Collision coverage pays for damages to your vehicle caused by collisions with another vehicle or stationary object. Obviously, this applies to situations where you are at fault and have damages to your own vehicle. (If someone else is at fault, their liability coverage will pay for your damages.) If repairing your vehicle is not reasonable (above a certain % of the car’s value), then the insurance company will declare it “totaled” and pay you the cash value of your vehicle. Their valuation of your vehicle may be quite different from what you think it’s worth. Collision does not cover anything covered by comprehensive.

       Comprehensive coverage pays for damages to your vehicle caused by fire, theft, vandalism, hail, windstorm, riot, falling objects, flood, collision with an animal, or other events included in your policy contract. Each claim that falls under your collision or comprehensive coverage will be subject to a deductible. An easy way to save money on your insurance costs is to increase the deductible on these coverages. Just make sure you have enough money in your emergency fund to cover the higher deductible. (Yet another reason to have enough in your emergency fund!)

       If your vehicle is older, it may not be worth carrying collision and comprehensive coverage. Consumer Reports recommends dropping the coverage if the premium you pay for this coverage (check your insurance policy statement) is more than 10% of the book value of the vehicle. You can get a good estimate of the book value by using the private party value on Kelley Blue Book. For example, if your car is worth $5,000 according to Kelley Blue Book and your comprehensive and collision coverage costs more than $500/year, you should drop it.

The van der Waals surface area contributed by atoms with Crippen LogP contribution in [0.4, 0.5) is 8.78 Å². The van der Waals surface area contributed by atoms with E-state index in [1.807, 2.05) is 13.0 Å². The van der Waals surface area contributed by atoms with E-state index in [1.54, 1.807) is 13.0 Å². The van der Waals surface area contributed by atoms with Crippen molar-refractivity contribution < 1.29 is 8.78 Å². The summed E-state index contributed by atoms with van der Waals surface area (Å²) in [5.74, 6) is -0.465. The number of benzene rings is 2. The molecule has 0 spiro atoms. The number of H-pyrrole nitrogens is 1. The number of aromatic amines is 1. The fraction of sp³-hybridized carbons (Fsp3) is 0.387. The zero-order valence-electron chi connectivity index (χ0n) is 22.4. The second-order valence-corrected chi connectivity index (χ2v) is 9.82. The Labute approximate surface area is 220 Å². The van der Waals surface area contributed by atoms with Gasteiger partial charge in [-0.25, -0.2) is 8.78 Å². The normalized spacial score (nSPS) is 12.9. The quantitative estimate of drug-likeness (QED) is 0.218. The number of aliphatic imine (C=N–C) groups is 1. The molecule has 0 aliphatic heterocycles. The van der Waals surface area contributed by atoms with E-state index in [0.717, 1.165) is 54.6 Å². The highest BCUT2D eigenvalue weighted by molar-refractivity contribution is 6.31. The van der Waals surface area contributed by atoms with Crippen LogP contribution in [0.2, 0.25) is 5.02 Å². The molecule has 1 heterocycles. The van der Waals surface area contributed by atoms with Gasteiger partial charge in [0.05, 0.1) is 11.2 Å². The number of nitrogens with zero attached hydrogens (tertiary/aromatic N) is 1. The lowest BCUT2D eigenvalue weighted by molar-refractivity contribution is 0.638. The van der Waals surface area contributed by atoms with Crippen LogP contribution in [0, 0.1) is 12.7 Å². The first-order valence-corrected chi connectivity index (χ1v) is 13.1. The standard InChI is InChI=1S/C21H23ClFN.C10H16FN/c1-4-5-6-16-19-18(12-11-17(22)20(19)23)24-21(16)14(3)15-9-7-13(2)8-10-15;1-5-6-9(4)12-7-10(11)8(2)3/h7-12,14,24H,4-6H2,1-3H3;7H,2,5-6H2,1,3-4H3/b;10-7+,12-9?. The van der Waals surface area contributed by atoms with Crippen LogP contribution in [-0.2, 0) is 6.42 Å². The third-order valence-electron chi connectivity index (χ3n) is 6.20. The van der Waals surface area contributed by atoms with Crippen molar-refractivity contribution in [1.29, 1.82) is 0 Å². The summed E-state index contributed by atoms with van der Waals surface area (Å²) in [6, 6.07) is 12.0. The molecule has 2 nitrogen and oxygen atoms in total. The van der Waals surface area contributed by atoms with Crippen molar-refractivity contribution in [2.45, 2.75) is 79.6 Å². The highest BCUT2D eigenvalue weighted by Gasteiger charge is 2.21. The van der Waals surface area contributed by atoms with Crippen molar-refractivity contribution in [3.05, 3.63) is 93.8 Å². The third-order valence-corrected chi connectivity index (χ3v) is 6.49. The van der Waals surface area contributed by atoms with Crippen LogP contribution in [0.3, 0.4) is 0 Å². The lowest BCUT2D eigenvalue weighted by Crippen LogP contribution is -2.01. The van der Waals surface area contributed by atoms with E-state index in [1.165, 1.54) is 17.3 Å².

The Extra Stuff

       Insurance companies offer a variety of extra options for auto insurance. These include rental reimbursement, towing and labor, and gap coverage. However, with an adequate emergency fund, you would be better off declining all forms of these special coverages. You’re better off saving your money for those emergencies than paying for such coverage.

The Top Tip for Saving Money on Your Auto Insurance

       The best way to save money on your auto insurance is to shop around every couple years. Auto insurance rates are always changing, and you may be able to get a better deal with a different company due to competition. You can do a simple search online using InsWeb to get quotes from multiple companies. If you want a quote from Geico, Progressive, or Esurance, you’ll have to go directly to their web sites.

       If you find a cheaper quote but don’t want to switch insurance companies, give your insurance company a call and let them know you’re shopping around. Tell them the insurance company you got the quote from and how much you were quoted. They may be willing to offer you a lower rate in an attempt to keep your business.

       If you have any questions, comments, or tips for saving money on auto insurance, please leave them below. Thanks!



Corey is currently pursuing a Master of Arts degree in religion. While he enjoys learning and writing about Christianity, another one of his new passions is writing about personal finances in order to help others make wise decisions with their money.